At first glance, the diminutive Winter Wren is nothing to write home about. A plump lump of a bird covered in dull dark brown, barred plumage, this winter visitor is one of our smallest North American bird species. And then there is that rather silly-looking short tail, often held in the upright position, as if this appendage got stuck in the manufacturing process. Unlike other bird species, where males have more flamboyant feathers while females stay understated to avoid attracting predators to their nests, the feathers of adult male and female Winter Wrens are almost identical.
The Winter Wren breeds in the far northern forests in conifer stands and dense broadleaf forest groves, nesting high in tree cavities where it can find them, and feeding on bugs up in the trees. But in winter, the bird moves south, and can be found in the woods around Cabin John and elsewhere in Maryland and Virginia. Rather then stay in the trees as in the breeding season, our winter visitors spend their days on the forest floor, searching cracks and crevices and even venturing into cavities and underground openings, selecting from an invertebrate menu “the daily special”–whatever is creeping or crawling at that moment from November to March. It is this penchant during winter foraging for exploring caves and crannies that gave rise to the Winter Wren’s scientific name—Troglodytes, similar sounding to troglodyte. Today, the derogatory epithet “Troglodyte” is typically applied to a person who is considered reclusive, reactionary, or whose views are out-of-date. The origin of its use, however, was to describe the lifestyles of cave-dwelling prehistoric humans.
On the winter range all you will hear from the Winter Wren is an unimpressive, sparrow-like klip-klip emanating from its equally undistinguished short bill. If that’s all there was to the call, my account of this creature could pretty much stop here and move on to the next bird.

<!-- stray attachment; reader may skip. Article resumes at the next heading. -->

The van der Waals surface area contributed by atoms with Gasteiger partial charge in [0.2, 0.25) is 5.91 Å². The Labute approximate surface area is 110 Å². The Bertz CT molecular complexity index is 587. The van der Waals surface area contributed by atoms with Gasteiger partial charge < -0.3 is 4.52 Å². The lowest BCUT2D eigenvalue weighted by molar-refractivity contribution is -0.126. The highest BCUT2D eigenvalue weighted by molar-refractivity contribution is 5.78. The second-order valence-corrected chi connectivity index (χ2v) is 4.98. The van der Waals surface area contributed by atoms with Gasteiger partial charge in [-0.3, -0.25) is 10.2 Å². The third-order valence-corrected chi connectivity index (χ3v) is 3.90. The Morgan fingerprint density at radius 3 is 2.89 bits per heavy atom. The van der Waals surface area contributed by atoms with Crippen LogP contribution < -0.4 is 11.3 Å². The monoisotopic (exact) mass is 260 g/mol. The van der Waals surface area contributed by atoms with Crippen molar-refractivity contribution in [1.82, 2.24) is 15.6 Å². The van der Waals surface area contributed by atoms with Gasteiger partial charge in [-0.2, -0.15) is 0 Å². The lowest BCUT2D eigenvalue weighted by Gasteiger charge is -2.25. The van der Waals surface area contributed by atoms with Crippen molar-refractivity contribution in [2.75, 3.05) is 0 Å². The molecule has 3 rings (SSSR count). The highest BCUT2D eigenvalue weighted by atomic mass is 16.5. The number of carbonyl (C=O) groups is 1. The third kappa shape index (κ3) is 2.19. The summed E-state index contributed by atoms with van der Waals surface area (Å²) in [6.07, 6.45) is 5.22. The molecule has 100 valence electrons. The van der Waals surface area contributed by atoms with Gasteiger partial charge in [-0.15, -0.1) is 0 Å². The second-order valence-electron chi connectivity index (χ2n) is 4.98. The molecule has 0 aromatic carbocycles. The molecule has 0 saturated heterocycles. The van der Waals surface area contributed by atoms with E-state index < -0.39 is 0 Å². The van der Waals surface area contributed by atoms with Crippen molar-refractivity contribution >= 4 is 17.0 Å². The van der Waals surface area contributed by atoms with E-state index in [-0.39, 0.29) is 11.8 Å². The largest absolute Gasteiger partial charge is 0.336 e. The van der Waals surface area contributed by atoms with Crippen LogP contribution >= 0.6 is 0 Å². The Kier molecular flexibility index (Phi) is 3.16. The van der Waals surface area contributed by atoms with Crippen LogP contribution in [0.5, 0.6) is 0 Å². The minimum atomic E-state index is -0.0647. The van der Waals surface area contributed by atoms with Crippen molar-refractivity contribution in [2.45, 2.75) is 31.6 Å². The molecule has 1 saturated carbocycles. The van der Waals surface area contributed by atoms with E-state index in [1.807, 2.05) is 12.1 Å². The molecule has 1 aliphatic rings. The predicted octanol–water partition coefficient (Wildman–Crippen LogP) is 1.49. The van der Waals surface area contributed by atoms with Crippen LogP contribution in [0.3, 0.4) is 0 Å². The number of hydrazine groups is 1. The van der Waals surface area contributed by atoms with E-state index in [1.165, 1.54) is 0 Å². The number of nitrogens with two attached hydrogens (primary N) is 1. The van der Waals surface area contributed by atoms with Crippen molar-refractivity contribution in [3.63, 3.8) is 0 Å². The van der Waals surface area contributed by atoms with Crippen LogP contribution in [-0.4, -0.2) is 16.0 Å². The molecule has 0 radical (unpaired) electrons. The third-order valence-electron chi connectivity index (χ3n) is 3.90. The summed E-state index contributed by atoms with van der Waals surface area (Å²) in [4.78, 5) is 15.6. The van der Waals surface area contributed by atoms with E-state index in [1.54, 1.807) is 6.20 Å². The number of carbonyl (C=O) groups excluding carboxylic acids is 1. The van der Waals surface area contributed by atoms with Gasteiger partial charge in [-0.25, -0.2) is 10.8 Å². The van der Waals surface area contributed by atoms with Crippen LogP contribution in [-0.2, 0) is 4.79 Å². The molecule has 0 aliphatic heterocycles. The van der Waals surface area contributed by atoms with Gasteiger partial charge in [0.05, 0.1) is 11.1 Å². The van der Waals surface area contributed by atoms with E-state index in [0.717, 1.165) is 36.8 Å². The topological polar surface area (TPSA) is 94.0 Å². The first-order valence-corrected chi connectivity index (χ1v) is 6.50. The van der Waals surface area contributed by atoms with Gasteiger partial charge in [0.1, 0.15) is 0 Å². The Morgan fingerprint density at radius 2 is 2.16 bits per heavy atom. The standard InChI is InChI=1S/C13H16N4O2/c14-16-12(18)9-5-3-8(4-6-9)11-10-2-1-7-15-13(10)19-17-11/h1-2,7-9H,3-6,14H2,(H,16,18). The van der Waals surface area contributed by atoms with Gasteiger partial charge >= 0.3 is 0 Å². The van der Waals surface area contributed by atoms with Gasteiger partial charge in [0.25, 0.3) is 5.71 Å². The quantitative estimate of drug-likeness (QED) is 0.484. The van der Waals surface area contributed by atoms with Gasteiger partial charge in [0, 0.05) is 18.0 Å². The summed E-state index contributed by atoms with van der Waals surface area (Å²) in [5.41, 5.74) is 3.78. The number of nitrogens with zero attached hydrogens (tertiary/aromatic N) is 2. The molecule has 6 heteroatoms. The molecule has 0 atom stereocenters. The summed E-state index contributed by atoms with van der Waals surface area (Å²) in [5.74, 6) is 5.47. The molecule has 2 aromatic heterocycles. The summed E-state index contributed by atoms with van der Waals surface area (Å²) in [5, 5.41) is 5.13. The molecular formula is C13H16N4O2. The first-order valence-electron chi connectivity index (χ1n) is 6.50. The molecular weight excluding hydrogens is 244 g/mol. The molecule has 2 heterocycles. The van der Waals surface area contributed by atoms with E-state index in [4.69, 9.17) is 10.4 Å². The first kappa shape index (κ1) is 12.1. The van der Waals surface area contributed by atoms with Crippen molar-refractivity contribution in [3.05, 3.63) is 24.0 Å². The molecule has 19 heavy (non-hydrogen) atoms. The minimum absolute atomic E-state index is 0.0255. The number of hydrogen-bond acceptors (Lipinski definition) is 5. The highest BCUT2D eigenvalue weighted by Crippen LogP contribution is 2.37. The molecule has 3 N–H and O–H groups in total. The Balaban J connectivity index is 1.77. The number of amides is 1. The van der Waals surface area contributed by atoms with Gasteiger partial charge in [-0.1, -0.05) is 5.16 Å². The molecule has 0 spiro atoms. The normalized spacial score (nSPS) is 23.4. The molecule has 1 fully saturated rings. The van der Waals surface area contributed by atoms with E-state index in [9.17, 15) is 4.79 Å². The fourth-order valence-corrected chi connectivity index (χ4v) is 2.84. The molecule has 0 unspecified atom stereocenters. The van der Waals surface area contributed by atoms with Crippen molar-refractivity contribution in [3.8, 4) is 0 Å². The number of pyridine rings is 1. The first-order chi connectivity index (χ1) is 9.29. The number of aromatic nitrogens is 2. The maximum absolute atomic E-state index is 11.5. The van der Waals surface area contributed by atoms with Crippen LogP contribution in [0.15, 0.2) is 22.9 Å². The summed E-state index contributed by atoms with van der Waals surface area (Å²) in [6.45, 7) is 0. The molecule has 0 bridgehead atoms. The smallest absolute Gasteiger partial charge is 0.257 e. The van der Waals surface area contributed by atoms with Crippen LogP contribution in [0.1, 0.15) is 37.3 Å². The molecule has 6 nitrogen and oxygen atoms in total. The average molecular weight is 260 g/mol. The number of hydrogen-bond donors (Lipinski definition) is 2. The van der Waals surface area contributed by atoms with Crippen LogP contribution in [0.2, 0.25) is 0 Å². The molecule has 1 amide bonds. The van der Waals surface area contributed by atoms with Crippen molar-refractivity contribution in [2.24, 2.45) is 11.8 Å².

But take a walk if you can in the northern forests in spring. Your ears would perk up and you would become determined to seek out the songster that is filling the forest with the longest, one of the loudest, and certainly the richest notes uttered by any North American species. There on a branch, announcing, “this is my territory”, is the creature we nonchalantly pass over in winter—the diminutive Winter Wren. In fact, adjusted for it’s body size, the Winter Wren may have the loudest call of any bird in the world. Scientists have determined that per unit of weight, the Winter Wren delivers its song with 10 times more power than a crowing rooster.
Another fascinating fact about the Winter Wren is that until recently it had one of the largest ranges of any bird, stretching across the northern hemisphere. Now, geneticists have split this species into three: a Pacific Wren on the Western coast of North America, the Winter Wren across the rest of our continent, and the Eurasian Wren that ranges from Cornwall, England to Korea. Interestingly, Europe, Russia, and the rest of Asia have just this one species of wren in their avifauna. In contrast, wrens exploded in diversity in the New World, with more than 80 species, mostly in the tropics. Perhaps the most appealing singer, at least to me, is the desert species of the southwest—the Canyon Wren, a song marked by powerful descending whistles and fake kisses at the end.
But it is the foraging behavior in winter of our little wren-ball that fascinates me the most: the Winter Wren’s ground-feeding predilection and the way it skulks under leaves or twigs or ventures into brush piles or crevices in search of the hiding places of invertebrates. At least in winter, it feeds more like a mouse than a bird—a mouse with a beak. In New Zealand there is an endemic species of cave-roosting bat that although it can fly instead it crawls on the ground and feeds on invertebrates just like a small nocturnal rodent. Some desert-dwelling bats in the U.S. hunt on the ground to catch scorpions. It is this ability to shift its feeding style to the season that I find so interesting.
If, no one in the birding literature or naturalists’ journals has offered this aphorism before, I hereby submit it: never judge a bird by its plumage.
By Eric Dinerstein
Illustration by Trudy Nicholson